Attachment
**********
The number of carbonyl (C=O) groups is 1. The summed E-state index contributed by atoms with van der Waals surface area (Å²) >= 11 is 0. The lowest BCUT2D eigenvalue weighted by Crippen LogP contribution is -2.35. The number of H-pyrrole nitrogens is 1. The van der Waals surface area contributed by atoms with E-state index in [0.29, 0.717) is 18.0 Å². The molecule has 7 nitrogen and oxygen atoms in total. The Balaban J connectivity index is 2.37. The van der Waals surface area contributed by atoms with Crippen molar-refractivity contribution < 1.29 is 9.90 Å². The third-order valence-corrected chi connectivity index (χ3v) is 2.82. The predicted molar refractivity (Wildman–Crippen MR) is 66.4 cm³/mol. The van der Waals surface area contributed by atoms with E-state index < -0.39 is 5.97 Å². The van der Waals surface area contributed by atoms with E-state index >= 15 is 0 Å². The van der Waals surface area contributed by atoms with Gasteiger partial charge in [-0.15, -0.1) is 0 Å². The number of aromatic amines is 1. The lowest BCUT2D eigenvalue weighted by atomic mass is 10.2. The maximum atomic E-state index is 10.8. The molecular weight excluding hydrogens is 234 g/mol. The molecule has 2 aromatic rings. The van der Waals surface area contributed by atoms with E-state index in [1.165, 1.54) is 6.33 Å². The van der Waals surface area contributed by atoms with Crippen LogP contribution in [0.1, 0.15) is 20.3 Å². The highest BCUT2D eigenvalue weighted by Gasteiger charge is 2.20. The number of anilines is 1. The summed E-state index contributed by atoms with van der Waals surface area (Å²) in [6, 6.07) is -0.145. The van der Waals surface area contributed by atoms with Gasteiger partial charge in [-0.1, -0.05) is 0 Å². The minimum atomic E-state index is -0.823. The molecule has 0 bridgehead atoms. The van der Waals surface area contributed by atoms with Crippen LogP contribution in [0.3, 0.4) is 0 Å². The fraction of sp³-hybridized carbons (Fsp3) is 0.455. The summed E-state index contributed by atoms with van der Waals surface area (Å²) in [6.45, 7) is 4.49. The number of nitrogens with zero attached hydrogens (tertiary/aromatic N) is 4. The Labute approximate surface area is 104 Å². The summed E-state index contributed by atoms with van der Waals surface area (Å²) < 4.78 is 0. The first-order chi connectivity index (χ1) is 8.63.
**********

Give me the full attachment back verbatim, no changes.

The number of carbonyl (C=O) groups is 1. The summed E-state index contributed by atoms with van der Waals surface area (Å²) >= 11 is 0. The lowest BCUT2D eigenvalue weighted by Crippen LogP contribution is -2.35. The number of H-pyrrole nitrogens is 1. The van der Waals surface area contributed by atoms with E-state index in [0.29, 0.717) is 18.0 Å². The molecule has 7 nitrogen and oxygen atoms in total. The Balaban J connectivity index is 2.37. The van der Waals surface area contributed by atoms with Crippen molar-refractivity contribution < 1.29 is 9.90 Å². The third-order valence-corrected chi connectivity index (χ3v) is 2.82. The predicted molar refractivity (Wildman–Crippen MR) is 66.4 cm³/mol. The van der Waals surface area contributed by atoms with E-state index < -0.39 is 5.97 Å². The van der Waals surface area contributed by atoms with E-state index >= 15 is 0 Å². The van der Waals surface area contributed by atoms with Gasteiger partial charge in [-0.15, -0.1) is 0 Å². The number of aromatic amines is 1. The lowest BCUT2D eigenvalue weighted by atomic mass is 10.2. The maximum atomic E-state index is 10.8. The molecular weight excluding hydrogens is 234 g/mol. The molecule has 2 aromatic rings. The van der Waals surface area contributed by atoms with E-state index in [1.165, 1.54) is 6.33 Å². The van der Waals surface area contributed by atoms with Crippen LogP contribution in [0.1, 0.15) is 20.3 Å². The highest BCUT2D eigenvalue weighted by Gasteiger charge is 2.20. The number of anilines is 1. The summed E-state index contributed by atoms with van der Waals surface area (Å²) in [6, 6.07) is -0.145. The van der Waals surface area contributed by atoms with Gasteiger partial charge in [-0.1, -0.05) is 0 Å². The minimum atomic E-state index is -0.823. The molecule has 0 bridgehead atoms. The van der Waals surface area contributed by atoms with Crippen LogP contribution in [0.3, 0.4) is 0 Å². The fraction of sp³-hybridized carbons (Fsp3) is 0.455. The summed E-state index contributed by atoms with van der Waals surface area (Å²) in [6.45, 7) is 4.49. The number of nitrogens with zero attached hydrogens (tertiary/aromatic N) is 4. The Labute approximate surface area is 104 Å². The summed E-state index contributed by atoms with van der Waals surface area (Å²) < 4.78 is 0. The first-order chi connectivity index (χ1) is 8.63.